Growing up, and indeed for many years in adulthood, I learned that God is far removed from humans, that their spheres cannot mingle. God is sovereign, indeed, but reigns from heaven which is in space, somewhere far from earth. I learned too, that only in the after-life can the mortal live with God – when they attain eternal life.
In Revelation 21:3-4, we read the following: “See, the home of God is among mortals. He will dwell with them as their God; they will be his peoples, and God himself will be with them; he will wipe every tear from their eyes. Death will be no more; mourning and crying and pain will be no more…”
Actually this is the understanding I have now of God; a God who dwells among the living. Christian theology sees Jesus as Immanuel, or “God with us”. But what does it mean, God dwelling among us?
We can understand this God, from Jesus Christ himself who lived among us. He fed the hungry, healed the sick, raised the dead, comforted the sorrowful. He did all these for love, because God is Love. This Jesus we imitate, taught his followers to love one another.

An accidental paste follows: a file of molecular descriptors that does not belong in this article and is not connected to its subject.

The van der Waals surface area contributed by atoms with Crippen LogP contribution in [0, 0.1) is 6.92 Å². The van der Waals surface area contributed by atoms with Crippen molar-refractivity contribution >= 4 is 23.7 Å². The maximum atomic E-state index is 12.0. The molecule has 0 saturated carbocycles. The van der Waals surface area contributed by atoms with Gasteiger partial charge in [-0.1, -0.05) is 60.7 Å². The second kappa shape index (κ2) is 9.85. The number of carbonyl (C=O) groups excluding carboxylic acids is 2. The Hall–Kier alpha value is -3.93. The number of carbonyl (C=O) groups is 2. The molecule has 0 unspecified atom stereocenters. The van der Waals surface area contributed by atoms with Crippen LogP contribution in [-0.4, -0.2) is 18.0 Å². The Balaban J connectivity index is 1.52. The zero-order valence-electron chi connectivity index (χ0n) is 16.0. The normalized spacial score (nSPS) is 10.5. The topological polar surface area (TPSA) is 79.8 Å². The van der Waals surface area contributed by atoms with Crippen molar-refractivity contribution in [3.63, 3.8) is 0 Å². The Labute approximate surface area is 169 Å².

Human love is deficient. We love and have compassion for those of our family, or those like us, our friends and the like. Often, human love is a reciprocal response. In other words, we often espouse ulterior motivations.
God’s love, on the other hand, is all-encompassing and all-embracing. It has no boundaries. The First Lesson for the Fifth Sunday of Easter (Acts 11:1-18) shows the “apostles and the Judean believers” challenging Peter: “Why did you go to gentiles and eat with them?” It is “we” versus “they”. But the story in the text is about God’s inclusiveness. God accepts and loves “them” as much as He accepts and loves “us”..
Thus, in the Gospel Reading (John 13:31-35), Jesus gives his followers a new commandment: “Love one another” in the example he has demonstrated. The new commandment asks us to embrace everyone rather than only those closest to us. Embrace those we would label: “them”, those who are different from us, those who are not “one of us”.
When that happens, then we comfort one another in times of sorrow. We care for the weak among us and the needy. We mourn with those who mourn and rejoice with those who rejoice. We don’t see strangers as “them”; they are just “some of us”.
That is how God dwells among us.